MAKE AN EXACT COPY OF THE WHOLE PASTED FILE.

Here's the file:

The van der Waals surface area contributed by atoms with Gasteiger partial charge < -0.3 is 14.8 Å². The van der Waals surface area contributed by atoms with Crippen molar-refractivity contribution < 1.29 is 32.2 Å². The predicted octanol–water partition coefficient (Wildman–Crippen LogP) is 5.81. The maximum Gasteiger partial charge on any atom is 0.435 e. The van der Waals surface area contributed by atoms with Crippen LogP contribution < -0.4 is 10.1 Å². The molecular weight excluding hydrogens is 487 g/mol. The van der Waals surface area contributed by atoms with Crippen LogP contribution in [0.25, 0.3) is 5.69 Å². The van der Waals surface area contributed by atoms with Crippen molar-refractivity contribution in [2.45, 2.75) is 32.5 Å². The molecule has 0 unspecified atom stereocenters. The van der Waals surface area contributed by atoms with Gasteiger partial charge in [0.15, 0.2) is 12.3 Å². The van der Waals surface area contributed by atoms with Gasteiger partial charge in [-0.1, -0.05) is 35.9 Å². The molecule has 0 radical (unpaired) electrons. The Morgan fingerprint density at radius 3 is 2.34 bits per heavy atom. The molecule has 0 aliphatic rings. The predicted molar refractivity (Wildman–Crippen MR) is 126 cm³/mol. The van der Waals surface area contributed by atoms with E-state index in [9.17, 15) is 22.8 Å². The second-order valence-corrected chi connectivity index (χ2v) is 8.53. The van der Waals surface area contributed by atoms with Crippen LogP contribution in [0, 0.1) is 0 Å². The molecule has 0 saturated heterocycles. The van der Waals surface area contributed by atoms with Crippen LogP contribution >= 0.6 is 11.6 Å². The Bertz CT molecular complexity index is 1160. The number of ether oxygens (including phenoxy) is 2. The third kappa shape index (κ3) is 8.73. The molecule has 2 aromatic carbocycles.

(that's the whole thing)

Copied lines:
The van der Waals surface area contributed by atoms with Gasteiger partial charge < -0.3 is 14.8 Å². The van der Waals surface area contributed by atoms with Crippen molar-refractivity contribution < 1.29 is 32.2 Å². The predicted octanol–water partition coefficient (Wildman–Crippen LogP) is 5.81. The maximum Gasteiger partial charge on any atom is 0.435 e. The van der Waals surface area contributed by atoms with Crippen LogP contribution < -0.4 is 10.1 Å². The molecular weight excluding hydrogens is 487 g/mol. The van der Waals surface area contributed by atoms with Crippen LogP contribution in [0.25, 0.3) is 5.69 Å². The van der Waals surface area contributed by atoms with Crippen molar-refractivity contribution in [2.45, 2.75) is 32.5 Å². The molecule has 0 unspecified atom stereocenters. The van der Waals surface area contributed by atoms with Gasteiger partial charge in [0.15, 0.2) is 12.3 Å². The van der Waals surface area contributed by atoms with Gasteiger partial charge in [-0.1, -0.05) is 35.9 Å². The molecule has 0 radical (unpaired) electrons. The Morgan fingerprint density at radius 3 is 2.34 bits per heavy atom. The molecule has 0 aliphatic rings. The predicted molar refractivity (Wildman–Crippen MR) is 126 cm³/mol. The van der Waals surface area contributed by atoms with E-state index in [9.17, 15) is 22.8 Å². The second-order valence-corrected chi connectivity index (χ2v) is 8.53. The van der Waals surface area contributed by atoms with Crippen LogP contribution in [0, 0.1) is 0 Å². The molecule has 0 saturated heterocycles. The van der Waals surface area contributed by atoms with Crippen LogP contribution >= 0.6 is 11.6 Å². The Bertz CT molecular complexity index is 1160. The number of ether oxygens (including phenoxy) is 2. The third kappa shape index (κ3) is 8.73. The molecule has 2 aromatic carbocycles.